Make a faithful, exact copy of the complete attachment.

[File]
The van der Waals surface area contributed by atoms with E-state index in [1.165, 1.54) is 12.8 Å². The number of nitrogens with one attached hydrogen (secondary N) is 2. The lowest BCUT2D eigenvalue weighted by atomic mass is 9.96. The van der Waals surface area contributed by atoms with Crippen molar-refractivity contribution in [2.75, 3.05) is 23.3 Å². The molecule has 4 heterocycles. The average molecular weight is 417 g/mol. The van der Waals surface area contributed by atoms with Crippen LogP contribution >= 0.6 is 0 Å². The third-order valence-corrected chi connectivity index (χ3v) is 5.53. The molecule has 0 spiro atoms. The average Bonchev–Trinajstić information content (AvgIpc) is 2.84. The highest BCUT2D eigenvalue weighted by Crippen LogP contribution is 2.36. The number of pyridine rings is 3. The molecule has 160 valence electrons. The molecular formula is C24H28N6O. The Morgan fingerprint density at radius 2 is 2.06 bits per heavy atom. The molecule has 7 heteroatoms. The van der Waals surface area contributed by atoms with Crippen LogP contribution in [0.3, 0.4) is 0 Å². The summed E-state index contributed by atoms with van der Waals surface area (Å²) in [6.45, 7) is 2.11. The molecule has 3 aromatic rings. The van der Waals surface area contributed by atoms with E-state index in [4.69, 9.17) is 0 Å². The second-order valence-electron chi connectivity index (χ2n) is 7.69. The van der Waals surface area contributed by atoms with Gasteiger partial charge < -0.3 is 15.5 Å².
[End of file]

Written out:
The van der Waals surface area contributed by atoms with E-state index in [1.165, 1.54) is 12.8 Å². The number of nitrogens with one attached hydrogen (secondary N) is 2. The lowest BCUT2D eigenvalue weighted by atomic mass is 9.96. The van der Waals surface area contributed by atoms with Crippen molar-refractivity contribution in [2.75, 3.05) is 23.3 Å². The molecule has 4 heterocycles. The average molecular weight is 417 g/mol. The van der Waals surface area contributed by atoms with Crippen LogP contribution >= 0.6 is 0 Å². The third-order valence-corrected chi connectivity index (χ3v) is 5.53. The molecule has 0 spiro atoms. The average Bonchev–Trinajstić information content (AvgIpc) is 2.84. The highest BCUT2D eigenvalue weighted by Crippen LogP contribution is 2.36. The number of pyridine rings is 3. The molecule has 160 valence electrons. The molecular formula is C24H28N6O. The Morgan fingerprint density at radius 2 is 2.06 bits per heavy atom. The molecule has 7 heteroatoms. The van der Waals surface area contributed by atoms with Crippen LogP contribution in [0.3, 0.4) is 0 Å². The summed E-state index contributed by atoms with van der Waals surface area (Å²) in [6.45, 7) is 2.11. The molecule has 3 aromatic rings. The van der Waals surface area contributed by atoms with E-state index in [4.69, 9.17) is 0 Å². The second-order valence-electron chi connectivity index (χ2n) is 7.69. The van der Waals surface area contributed by atoms with Gasteiger partial charge < -0.3 is 15.5 Å².